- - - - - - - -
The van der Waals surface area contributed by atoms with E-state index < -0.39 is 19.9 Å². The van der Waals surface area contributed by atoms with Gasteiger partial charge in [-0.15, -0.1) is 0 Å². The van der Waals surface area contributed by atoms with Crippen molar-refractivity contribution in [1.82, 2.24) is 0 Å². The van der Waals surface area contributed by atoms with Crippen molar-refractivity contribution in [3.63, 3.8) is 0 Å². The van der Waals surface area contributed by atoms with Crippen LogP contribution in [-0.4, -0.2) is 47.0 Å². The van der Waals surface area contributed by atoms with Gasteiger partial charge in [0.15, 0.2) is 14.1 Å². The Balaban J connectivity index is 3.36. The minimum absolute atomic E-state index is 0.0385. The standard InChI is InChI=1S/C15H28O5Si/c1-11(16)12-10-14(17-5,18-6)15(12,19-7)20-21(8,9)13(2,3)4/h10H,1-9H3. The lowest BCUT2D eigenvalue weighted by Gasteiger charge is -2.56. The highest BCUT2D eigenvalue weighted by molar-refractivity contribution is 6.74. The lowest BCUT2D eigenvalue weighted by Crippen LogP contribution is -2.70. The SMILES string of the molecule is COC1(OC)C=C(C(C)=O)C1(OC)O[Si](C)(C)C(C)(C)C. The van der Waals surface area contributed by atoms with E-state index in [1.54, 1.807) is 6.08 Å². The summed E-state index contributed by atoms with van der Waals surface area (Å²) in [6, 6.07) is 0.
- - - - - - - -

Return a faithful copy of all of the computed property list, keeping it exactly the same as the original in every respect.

The van der Waals surface area contributed by atoms with E-state index < -0.39 is 19.9 Å². The van der Waals surface area contributed by atoms with Gasteiger partial charge in [-0.15, -0.1) is 0 Å². The van der Waals surface area contributed by atoms with Crippen molar-refractivity contribution in [1.82, 2.24) is 0 Å². The van der Waals surface area contributed by atoms with Crippen molar-refractivity contribution in [3.63, 3.8) is 0 Å². The van der Waals surface area contributed by atoms with Crippen LogP contribution in [-0.4, -0.2) is 47.0 Å². The van der Waals surface area contributed by atoms with Gasteiger partial charge in [0.15, 0.2) is 14.1 Å². The Balaban J connectivity index is 3.36. The minimum absolute atomic E-state index is 0.0385. The standard InChI is InChI=1S/C15H28O5Si/c1-11(16)12-10-14(17-5,18-6)15(12,19-7)20-21(8,9)13(2,3)4/h10H,1-9H3. The lowest BCUT2D eigenvalue weighted by Gasteiger charge is -2.56. The highest BCUT2D eigenvalue weighted by molar-refractivity contribution is 6.74. The lowest BCUT2D eigenvalue weighted by Crippen LogP contribution is -2.70. The SMILES string of the molecule is COC1(OC)C=C(C(C)=O)C1(OC)O[Si](C)(C)C(C)(C)C. The van der Waals surface area contributed by atoms with E-state index in [1.54, 1.807) is 6.08 Å². The summed E-state index contributed by atoms with van der Waals surface area (Å²) in [6, 6.07) is 0.